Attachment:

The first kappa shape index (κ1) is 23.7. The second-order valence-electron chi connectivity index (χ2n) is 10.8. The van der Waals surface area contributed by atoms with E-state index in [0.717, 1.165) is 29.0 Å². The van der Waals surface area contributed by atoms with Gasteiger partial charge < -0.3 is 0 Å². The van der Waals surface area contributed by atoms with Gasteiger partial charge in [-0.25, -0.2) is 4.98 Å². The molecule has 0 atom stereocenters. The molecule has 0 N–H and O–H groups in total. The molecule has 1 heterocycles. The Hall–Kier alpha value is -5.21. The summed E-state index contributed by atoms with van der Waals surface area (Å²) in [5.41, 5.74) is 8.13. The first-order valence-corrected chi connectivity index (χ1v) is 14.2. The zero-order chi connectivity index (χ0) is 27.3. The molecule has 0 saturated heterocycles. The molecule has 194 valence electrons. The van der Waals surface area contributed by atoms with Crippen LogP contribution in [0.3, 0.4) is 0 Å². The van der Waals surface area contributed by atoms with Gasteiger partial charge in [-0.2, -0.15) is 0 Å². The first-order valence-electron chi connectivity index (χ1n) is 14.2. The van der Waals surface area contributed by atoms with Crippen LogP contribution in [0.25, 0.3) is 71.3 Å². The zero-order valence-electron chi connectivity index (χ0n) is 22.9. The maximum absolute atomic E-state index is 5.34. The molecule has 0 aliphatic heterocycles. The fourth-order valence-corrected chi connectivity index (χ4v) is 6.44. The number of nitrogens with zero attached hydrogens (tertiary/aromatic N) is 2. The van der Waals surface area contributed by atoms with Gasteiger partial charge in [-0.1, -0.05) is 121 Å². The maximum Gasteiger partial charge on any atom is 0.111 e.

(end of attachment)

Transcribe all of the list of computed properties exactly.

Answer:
The first kappa shape index (κ1) is 23.7. The second-order valence-electron chi connectivity index (χ2n) is 10.8. The van der Waals surface area contributed by atoms with E-state index in [0.717, 1.165) is 29.0 Å². The van der Waals surface area contributed by atoms with Gasteiger partial charge < -0.3 is 0 Å². The van der Waals surface area contributed by atoms with Gasteiger partial charge in [-0.25, -0.2) is 4.98 Å². The molecule has 0 atom stereocenters. The molecule has 0 N–H and O–H groups in total. The molecule has 1 heterocycles. The Hall–Kier alpha value is -5.21. The summed E-state index contributed by atoms with van der Waals surface area (Å²) in [5.41, 5.74) is 8.13. The first-order valence-corrected chi connectivity index (χ1v) is 14.2. The zero-order chi connectivity index (χ0) is 27.3. The molecule has 0 saturated heterocycles. The molecule has 194 valence electrons. The van der Waals surface area contributed by atoms with Crippen LogP contribution in [0.3, 0.4) is 0 Å². The van der Waals surface area contributed by atoms with Gasteiger partial charge in [-0.2, -0.15) is 0 Å². The first-order valence-electron chi connectivity index (χ1n) is 14.2. The van der Waals surface area contributed by atoms with Crippen LogP contribution in [0.25, 0.3) is 71.3 Å². The zero-order valence-electron chi connectivity index (χ0n) is 22.9. The maximum absolute atomic E-state index is 5.34. The molecule has 0 aliphatic heterocycles. The fourth-order valence-corrected chi connectivity index (χ4v) is 6.44. The number of nitrogens with zero attached hydrogens (tertiary/aromatic N) is 2. The van der Waals surface area contributed by atoms with Gasteiger partial charge in [-0.1, -0.05) is 121 Å². The maximum Gasteiger partial charge on any atom is 0.111 e.